• Kiteboarding’s 10 Worst Bad Habits
    by Kite Club Maui on April 27, 2015 at 9:13 pm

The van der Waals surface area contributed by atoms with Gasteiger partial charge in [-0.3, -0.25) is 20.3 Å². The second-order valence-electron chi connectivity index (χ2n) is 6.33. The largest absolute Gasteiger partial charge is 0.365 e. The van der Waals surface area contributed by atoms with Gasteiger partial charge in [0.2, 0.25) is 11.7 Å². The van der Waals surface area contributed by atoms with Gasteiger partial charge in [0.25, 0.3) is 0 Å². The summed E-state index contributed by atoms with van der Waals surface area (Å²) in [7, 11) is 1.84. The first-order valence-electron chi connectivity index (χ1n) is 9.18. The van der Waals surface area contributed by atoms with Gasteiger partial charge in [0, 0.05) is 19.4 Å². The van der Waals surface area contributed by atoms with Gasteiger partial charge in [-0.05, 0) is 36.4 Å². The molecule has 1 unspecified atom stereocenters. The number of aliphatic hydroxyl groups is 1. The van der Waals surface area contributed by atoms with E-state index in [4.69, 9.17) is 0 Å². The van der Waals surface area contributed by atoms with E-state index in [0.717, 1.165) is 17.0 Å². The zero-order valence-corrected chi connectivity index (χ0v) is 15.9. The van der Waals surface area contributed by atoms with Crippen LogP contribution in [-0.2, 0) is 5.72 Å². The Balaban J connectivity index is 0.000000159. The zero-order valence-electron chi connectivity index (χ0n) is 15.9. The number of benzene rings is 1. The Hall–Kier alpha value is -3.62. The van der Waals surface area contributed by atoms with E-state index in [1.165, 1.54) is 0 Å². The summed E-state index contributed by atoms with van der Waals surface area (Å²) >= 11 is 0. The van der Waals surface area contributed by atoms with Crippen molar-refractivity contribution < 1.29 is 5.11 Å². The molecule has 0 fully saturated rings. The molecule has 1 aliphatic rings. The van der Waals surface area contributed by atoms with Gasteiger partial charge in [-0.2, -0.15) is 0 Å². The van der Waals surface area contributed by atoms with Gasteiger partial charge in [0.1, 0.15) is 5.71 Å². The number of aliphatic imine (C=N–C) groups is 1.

Here is a list of Kiteboarding’s 10 Worst Habits. This Top Ten is some of the worst things we see daily on kite beaches that make us cringe or shake our heads. Why do people do it, when there is clearly a better way or at least a better looking way to do it? These bad habits were submitted from our pro-team members as some of the worst examples of sloppy or just plain ugly kite technique. There are many more bad habits not on this list to be sure. Here we have listed ten of the worst in no particular order.1) Poop stance: we have all seen it most of us have done it at one time, but it is preventable. Poop stance is kiting with your butt sticking out and almost dragging on the water. Maybe it is because your harness is too loose and slipping up under your armpits. Maybe your kite is 5 sizes too big, or maybe your arms are just way too short. But damn! It really hurts our eyes, so can you please get some better gear or some training please.2) Hot launching and moon walking:Ok we are not making a reference to Michael Jackson here, we are talking about the typical kook launch where the kite is soo overpowered that the kiter runs toward the kite in huge bounding steps on the verge of being lofted. This is typical of someone severely underestimating the kite’s power on launch. If you launch right you don’t have to run towards the kite, and “moon walking” is totally unnecessary. Launching out of control like this is not cool. Maybe you will fall on your face, or maybe you step into my kite and rip a hole in it. So please stay far away from me and my gear if you launch this way.3) Not Signaling to launch:Is it really so hard to give a thumbs up? Or maybe raise your board. Giving a clear launch signal is actually vital for your safety as well as those around you. We are not mind readers, so how do we know when you want to launch your kite. It is also not our responsibility to choose when to launch you. If you don’t give a signal, maybe your launch assistant gets bored and throws the kite up and walks away. Don’t blame the other guy if you are not ready, and get worked.4) Not having A Plan:Ok so now you are riding, but just not going upwind all the time. So you are going to do some “downwinders”, and may come ashore at some undetermined spot. So don’t just hope for the best without a plan. We see too many people just kiting along and then coming into the beach with no clear plan how they are going to land the kite by themselves. What are you gonna do? Take aim at the nearest person, kiter or not?. Please have a plan before you launch, and try to be self sufficient on landing, it is really not that hard if you know how.5) Gadget Guy:Safety is important, and so is having the right safety gear. Carry a spare kite leash too if you want. But some people think that more gear and gadgets is better than less. So they keep adding onto their safety gear. Extra gadgets and added items hanging off their harness are just going to get tangled in the lines. Especially carabineers and snap hooks. These are little traps just waiting to get stuck in your kite lines at the worst possible moment. So keep it simple and try to stay streamlined.6) Reverse launching:This usually happens when a person is kiting in a new location for the first time, and they do it like they are used to at home. The definition of a reverse launch depends on the location and the site setup. With a true crosswind launch like on Maui kiters should always launch with their kite towards the water, this is where the good wind is and the safest direction to get pulled away from land in a gust. So reverse launching is doing the opposite of what is safe and practical. However in onshore wind locations the other direction may be preferred, according to local conditions. Then reversing the launch puts you onshore with your kite in a bad position. To prevent this you have to watch how the locals launch, and ask them why they do it that way. There are usually good reasons as to why one method is favored. And you would be foolish to do the opposite. Ask an instructor or safe local rider to explain the local launching methods to you.7) Reverse grip:We have all see the guy with the underhand grip. Probably he was a windsurfer, or waterskier in a former life. But it is not right for kiting. Underhand grips are way too common and they are a bad habit learned from other people with bad habits. Like a virus bad habits like this spread. So unless you have a medical issue that limits your arm/wrist movement, you should be able to hold you kite bar in the normal way. Hands over the top kangaroo style. It is better for your brain, and for proper bar function too.8) Crossed grip:Why would you hold the left bar with the right hand, or vice versa?This phenomenon tends to be regionalized to specific groups. It serves no practical function in fact it can have negative consequences when quick reflexes are needed. Like accidentally un-hooking, or a kitemare line break. When split seconds count you need to have technique and reflexive training on your side. But when you see people holding their kite on a launch with their front hand on the back of their bar, and their board in their back hand. You know that they are either self-taught or just copied their buddy who tried to teach them. This one really hurts the eyes for instructors and experienced riders. *The upside is that when you see someone trying to lunch like this, you can take it as a red flag warning so you to get out of their way, and to expect that a mishap will likely occur. Sadly once a kiter starts down this dark path, chances are they cannot be rehabilitated.9) Using board Leash:It is amazing and disturbing to me that some people still do this. There are so many reasons to not use a kiteboard leash, and you need go no further than a “Google search of kiteboard leashes” to know why. But some people are still too afraid (or ignorant) to stop using their board leash. Sometimes these people know that they shouldn’t do it, but they cannot give it up. Like a smoker denying the known health consequences. You also see some people “kinda-sorta” using the leash. The guys with the reel-type leash still attached to their harness, but they say “I don’t use it anymore”, or “I only use it occasionally when I need to”. Usually these guys were never trained to “not need one”. These days most beginner kiters are taught to upwind bodydrag on their first day. If you have good technique you don’t need a leash. Better yet always have a kite buddy around to help you get a board back. Again anytime you see a board leash, it is a red flag to stay far away from that person, and maybe you shouldn’t even launch them (for their own safety).10) Talking During a launch:In Golf you would never talk to someone during a their back swing. When a person is fully concentrated and committed to taking the shot, there is nothing you can say that will not detract from their shot. Same in kiteboarding. Way too may people try to talk or shout advice to people in the process of launching. For the most part this is just noise. Or worse you could distract them just enough so they look at you instead of their kite, then have an accident caused by you. If you want to chat or give someone some tips, the time to do that is well before they are actively launching. Most people appreciate a tip or two now and again, but half a dozen people shouting stuff at a stressed out person launching a kite is a recipe for disaster.Better to hold your comments for later. Pick your moments when you talk to a kiter. And try not to interrupt their launch, or you could be the cause of an accident.Most of our pro-team agrees that bad habits like these can sometimes be broken, But it takes concentrated effort and lots of discipline to overcome some of them. The first step is recognizing that you have a bad habit.AK. […]